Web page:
The question that I would like to focus on this week is:
Are there other methods that are equally as economical, particularly in terms of instructor time, that are more suitable for assessment in a digital age?
where the “other methods” the list included were:
multiple choice tests, written essays, project work, e-portfolios, simulations and educational games
For me, this is the Holy Grail of teaching pedagogy– how to be effective as an educator and effective as an assessor. Unless you are married to a teacher, or you are a teacher, it is likely that you have no idea how much time is consumed assessing student work. It is the biggest time consumer of my week, now that most of my lessons are fairly under control.
Having observed my fellow Physics and Math colleagues assess, we all do not put in the same amount of time and feedback into our assessments. It can take me over 2 hours, sometimes 3 hours, to mark 30 Physics 12 labs. It is so time consuming that I have allowed students to hand in one copy between two lab partners, whenever I can. When I employ a rubric, I definitely cut my marking time down, and it seems as though student satisfaction with the feedback has not been comprised.
Recently, as a GAFE adopter, I tried using Alice Keeler’s Google Sheet Rubric which allows you to adjust and weight each outcome, it totals the score, and then emails the rubric back to the student. It also provides a space to enter additional comments. As the students completed the entire lab on a Google Doc, I also provided comments on their labs directly. Because I work in a high school in a district that allows students to self-consent for their FIOPPA permissions, Google Apps are at my finger tips– I recognize, however, that this is not necessarily the case across the board.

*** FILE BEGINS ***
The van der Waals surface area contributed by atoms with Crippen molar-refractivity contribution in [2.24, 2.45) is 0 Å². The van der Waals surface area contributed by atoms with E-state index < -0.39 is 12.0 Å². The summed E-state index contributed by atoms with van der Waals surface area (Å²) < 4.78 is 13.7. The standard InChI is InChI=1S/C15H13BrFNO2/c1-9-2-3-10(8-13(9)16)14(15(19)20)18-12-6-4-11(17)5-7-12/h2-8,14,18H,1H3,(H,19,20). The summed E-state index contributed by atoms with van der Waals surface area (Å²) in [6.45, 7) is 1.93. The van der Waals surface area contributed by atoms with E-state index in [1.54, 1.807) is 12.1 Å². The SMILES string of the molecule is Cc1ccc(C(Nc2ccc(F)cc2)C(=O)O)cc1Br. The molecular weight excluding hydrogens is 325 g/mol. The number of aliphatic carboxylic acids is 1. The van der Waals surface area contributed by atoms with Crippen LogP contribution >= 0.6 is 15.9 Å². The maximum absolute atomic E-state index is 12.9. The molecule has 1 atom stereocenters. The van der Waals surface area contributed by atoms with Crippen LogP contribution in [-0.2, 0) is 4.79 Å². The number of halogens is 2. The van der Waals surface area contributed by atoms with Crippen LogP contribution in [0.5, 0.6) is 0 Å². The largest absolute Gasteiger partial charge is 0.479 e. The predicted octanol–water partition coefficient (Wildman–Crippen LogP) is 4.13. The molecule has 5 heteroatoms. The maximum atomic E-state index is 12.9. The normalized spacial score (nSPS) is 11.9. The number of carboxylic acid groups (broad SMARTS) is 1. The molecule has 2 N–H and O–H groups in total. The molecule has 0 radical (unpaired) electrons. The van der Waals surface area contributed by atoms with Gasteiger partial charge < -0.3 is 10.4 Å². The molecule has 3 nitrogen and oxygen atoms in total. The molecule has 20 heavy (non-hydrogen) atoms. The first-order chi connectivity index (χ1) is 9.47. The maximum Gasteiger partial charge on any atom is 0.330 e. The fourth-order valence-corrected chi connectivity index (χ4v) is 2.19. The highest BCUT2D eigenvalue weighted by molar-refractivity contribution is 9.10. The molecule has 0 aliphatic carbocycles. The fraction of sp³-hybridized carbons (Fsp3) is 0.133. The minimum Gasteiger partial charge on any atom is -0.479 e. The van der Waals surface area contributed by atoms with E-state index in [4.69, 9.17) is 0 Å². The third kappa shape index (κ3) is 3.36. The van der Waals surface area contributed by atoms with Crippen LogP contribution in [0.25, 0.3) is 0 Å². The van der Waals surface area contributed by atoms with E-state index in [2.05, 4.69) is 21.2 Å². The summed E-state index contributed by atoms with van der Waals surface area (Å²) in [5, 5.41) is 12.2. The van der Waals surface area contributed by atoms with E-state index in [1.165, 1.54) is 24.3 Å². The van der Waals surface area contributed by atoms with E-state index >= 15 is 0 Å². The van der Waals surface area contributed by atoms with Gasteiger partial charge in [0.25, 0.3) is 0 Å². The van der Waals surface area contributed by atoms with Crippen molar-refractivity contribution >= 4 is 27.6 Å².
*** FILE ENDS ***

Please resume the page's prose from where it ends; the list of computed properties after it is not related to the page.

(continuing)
If anyone is interested in seeing an e-rubric in action, I just made a screencast of a lab I just assessed for my Physics class.
Since this was my first time using an e-rubric, the learning curve sucked up some of the saved time, however, now that I have tried it once, I know that it will be smoother in the future.
Ironically, one of the best forms of assessment that I have introduced this year is not very high tech at all. I bought 18 individual white boards (on Clearance at London Drugs for $1 each!) and I will start most classes with collaborative warm up questions. If a pair of students seem stuck, I send other students to peer instruct them. It is non-threatening, very efficient and NO MARKING. I love it!
I”ve dabbled a bit with Google Forms this year, putting a “check in” on the Google Classroom. Students receive 2 marks for participating. Using the Add-on called Flubaroo, I can run the add-on in Sheets and immediately email students their results. Although it is pretty cool to do, I honestly think that the whiteboards are better use of class time– collaboration via peer instruction is pure magic! The one advantage to the GF is that since I have it as an “assignment” on the GC, students who were away are still responsible for completing the check-in. Perhaps I should have both!!! 🙂
One Response to Week 8: e-Rubrics r Gr8!
OK… Scrap Alice Keeler’s rubric. It doesn’t always run properly and although it may be my own fault, who has time to run an e-rubric that can be done erroneously. I am not a complete Luddite, either, so moving on…
What DOES work beautifully is the Google Add-on, Orange Slice. LOVE THIS add-on. The only thing you sometimes have to check is that the rubric has your weighted categories ready to go. You may have established them, but then you have to actually toggle them on. Watch the how-to videos on YouTube and you will be set-for-life.